The Times We Live In

The Chinese, being an ancient, intelligent and noble race, never actually came up with the “Chinese Curse”. It’s one of those things that Edwardian gentlemen of the British Empire invented. It was popularised by Robert F. Kennedy in his famous speech about apartheid to Cape Town students in 1966.

I digress. You really should stop me doing that. I’m easily distracted by historical details and shiny things. That curse is a very simple, very innocuous-sounding, phrase. May you live in interesting times. And that we most certainly do. We have the first new Conservative (ok mainly Conservative) administration in almost 20 years. The new cabinet is almost entirely public school educated, white and male. 23 out of 30 of them are millionaires. And of course, it’s made up of two parties. So that’s all different for a start.

A few days ago, as the Lib Dems held talks with the Labour party, you will have seen various Conservative high flyers screeching about a Lab-Lib coalition creating an unelected Prime Minister. This really, really annoyed me. Those same Tories know fine well that there’s no such thing as an elected PM, let alone an unelected one. We live in a Parliamentary Democracy. We elect our local representative to that Parliament. It’s up to that Parliament to decide who will be the Prime Minister. To go on television misleading people in that way is just wrong. That their hosts let them get away with this is just another signal of low standards in some journalists.

Anyway, I digress again. You really must be firmer with me. These people who a week ago were shouting about unelected PMs. Who were painting themselves as the guardians of Parliamentary democracy. These same people today let it be known that one of their first acts in Government will be a change in law to make sure that 55% of MPs will be needed to pass a vote for a dissolution of Parliament. That means, essentially, that they are removing the right to remove a Government. Up to now, if a Government lost a vote of no confidence, the Prime Minister would have to ask the Queen to dissolve Parliament. Now, David Cameron will be able to stay in Power and form a new coalition or run a minority Government despite having lost the confidence of Parliament. That’s thoroughly undemocratic. And the most amazing thing about it is that the Liberal Democrats are supporting this move. This is just the start of the Tory gerrymandering of Parliament to secure their own position. This is all about party interest and not national interest no matter what is said. The first full day of Tory government and we have Parliamentary democracy reduced, childrens’ services broken up, NHS and Olympics cuts ruled probable, and motorists defended to the hilt. Interesting times, indeed.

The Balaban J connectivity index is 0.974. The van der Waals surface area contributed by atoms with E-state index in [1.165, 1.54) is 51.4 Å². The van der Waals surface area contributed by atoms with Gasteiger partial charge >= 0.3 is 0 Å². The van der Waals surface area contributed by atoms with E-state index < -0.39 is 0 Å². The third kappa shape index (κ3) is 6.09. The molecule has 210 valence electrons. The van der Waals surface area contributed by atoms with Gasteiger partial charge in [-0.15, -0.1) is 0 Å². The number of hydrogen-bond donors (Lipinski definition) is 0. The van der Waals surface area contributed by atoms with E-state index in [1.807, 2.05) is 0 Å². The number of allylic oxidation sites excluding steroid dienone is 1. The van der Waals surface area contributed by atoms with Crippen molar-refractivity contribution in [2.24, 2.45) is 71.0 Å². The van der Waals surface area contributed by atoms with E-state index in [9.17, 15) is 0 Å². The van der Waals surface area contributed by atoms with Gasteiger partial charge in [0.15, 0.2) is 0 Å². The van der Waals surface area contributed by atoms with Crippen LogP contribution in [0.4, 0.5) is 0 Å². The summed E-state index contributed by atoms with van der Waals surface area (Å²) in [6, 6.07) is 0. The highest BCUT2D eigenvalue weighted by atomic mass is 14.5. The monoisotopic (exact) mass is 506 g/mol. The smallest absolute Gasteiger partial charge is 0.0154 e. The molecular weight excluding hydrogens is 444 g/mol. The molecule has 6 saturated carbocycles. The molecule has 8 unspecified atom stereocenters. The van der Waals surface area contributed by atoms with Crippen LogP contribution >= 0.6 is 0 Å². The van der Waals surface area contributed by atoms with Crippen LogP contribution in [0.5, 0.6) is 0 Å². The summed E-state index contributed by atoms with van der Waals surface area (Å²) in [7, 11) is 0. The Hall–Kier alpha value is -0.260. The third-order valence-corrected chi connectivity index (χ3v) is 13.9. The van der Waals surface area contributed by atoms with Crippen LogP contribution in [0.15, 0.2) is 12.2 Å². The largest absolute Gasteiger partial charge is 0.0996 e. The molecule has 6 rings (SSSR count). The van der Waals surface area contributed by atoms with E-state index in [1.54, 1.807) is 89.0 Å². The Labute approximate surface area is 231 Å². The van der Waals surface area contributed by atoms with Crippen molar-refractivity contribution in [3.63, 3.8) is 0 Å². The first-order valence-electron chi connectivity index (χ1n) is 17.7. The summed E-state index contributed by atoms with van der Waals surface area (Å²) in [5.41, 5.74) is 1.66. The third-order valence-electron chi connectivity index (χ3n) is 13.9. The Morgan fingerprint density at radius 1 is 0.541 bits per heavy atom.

1. I think this is confusing parliament with government.

    The government resigns on a vote of no confidence – 50% + 1MP – just as it always has. There’s no suggestion this is being changed for the simple reason that it’d be illogical otherwise.

    This is because a government is in practice/reality whoever commands a majority (via one or more parties) in the House of Commons – the ‘resignation’ is how a change in this command is implemented – I suppose it sounds nicer than “you’re fired”!